If Ali senses alarm in the state of the English political parties then he is decidedly more optimistic about politics north of the border in Scotland. However, the tides of Independence has certainly started to ebb away since the Brexit vote two years ago. It could be that now Nicola Sturgeon and the SNP see that Brexit is, for the time being at least, the bigger fish to fry. But there is no doubt that the independence campaign back in 2016 unleashed a new kind of democratic energy into Scottish politics. The Scottish independence campaign was all about advancing socialist ideals and so was thoroughly trounced in the media.

I think that the movement is now so far advanced that if the Scots continue to feel dissatisfied, which I’m sure they will in a few years’ time there is be a huge demand for another referendum. And this time they will make it.”

But it seems unlikely that the transformative potential and undercurrents that were permeating the 2014 referendum campaign are going to evidence themselves through the SNP, a party that has been rocked firstly by losing a third of its seats at the 2017 election and latterly by a string of accusation of bullying and sexual harassment allegations embroiling, among others, the parties former leader Alex Salmond. When Ali was writing the SNP might have looked like a party ready to break the Westminster parties out of their dogmatic slumbers, these days such a prospect is looking less likely. Before they were the underdogs, now the SNP has become the establishment.

Ali then turns to the global stage to look at the democratic deficiencies of the EU and the undoubted supremacy of the American state as the world’s only true hegemonic power. It is here that the extreme centre narrative begins to lose some of its sharpness except for his more general contention that: “the worship of money and private property remains the determining principle of world politics and culture.” Ali elucidates the standard leftist critique of the EU and the role of the European Central Bank in subjugating peoples and nations within its orbit. He sees the EU as a capitalist club which has brought untold suffering and misery and exercised its power as a bankers union and nothing more. The Troika is continuing to inflict huge damage in Greece and has placed severe restrictions on fiscal economic policy is other EU nation states including Portugal, Ireland and Cyprus. But despite these realities, there is little in Ali’s analysis that seems to preconfigure the Brexit vote. Such a situation would be unforeseeable due to the prized place the Americans take in having access through the UK to the rest of Europe.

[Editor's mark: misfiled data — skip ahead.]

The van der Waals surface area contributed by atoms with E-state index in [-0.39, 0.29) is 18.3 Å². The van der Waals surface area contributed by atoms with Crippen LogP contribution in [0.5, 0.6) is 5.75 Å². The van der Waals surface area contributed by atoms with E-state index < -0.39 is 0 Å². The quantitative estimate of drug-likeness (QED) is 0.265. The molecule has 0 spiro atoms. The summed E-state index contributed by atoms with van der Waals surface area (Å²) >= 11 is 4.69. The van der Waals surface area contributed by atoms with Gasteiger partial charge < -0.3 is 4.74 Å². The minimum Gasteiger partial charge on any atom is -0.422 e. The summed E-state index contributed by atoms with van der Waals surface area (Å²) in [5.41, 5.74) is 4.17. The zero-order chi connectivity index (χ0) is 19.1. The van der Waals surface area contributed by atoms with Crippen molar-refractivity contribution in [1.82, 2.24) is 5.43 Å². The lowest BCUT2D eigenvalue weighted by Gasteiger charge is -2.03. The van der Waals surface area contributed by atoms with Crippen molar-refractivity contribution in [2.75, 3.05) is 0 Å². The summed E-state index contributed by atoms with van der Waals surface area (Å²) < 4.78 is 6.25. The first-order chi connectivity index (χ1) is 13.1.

Ironically, it is precisely this status that will make it difficult for any segment of the extreme centre to execute a wholesale withdrawal from Europe. Washington want’s its Trojan Mule in place.”

Ali also not give much credence to the common narrative around a decline in American imperial fortunes. While it has been prophesied for the last couple of decades that we will soon reach a point in which China will overtake American as the world largest economy, American military might still far outweigh its international competitors. If we consider the decisive influence that American continues to enjoy through NATO and the number of American bases stationed in strategic locations across the world, the reach of American military and diplomatic power mean that in Ali’s mind any talk of a retreat from the age of American global dominance is nothing if not premature.

In all the extreme centre is an entertaining book but one in which the strength of its premise is not followed through consistently to present an overarching narrative. The accounts of a warning are still correct on some measures but they land far off base on other accounts. It is worth a read but a fairly scattergun and at times flawed screed.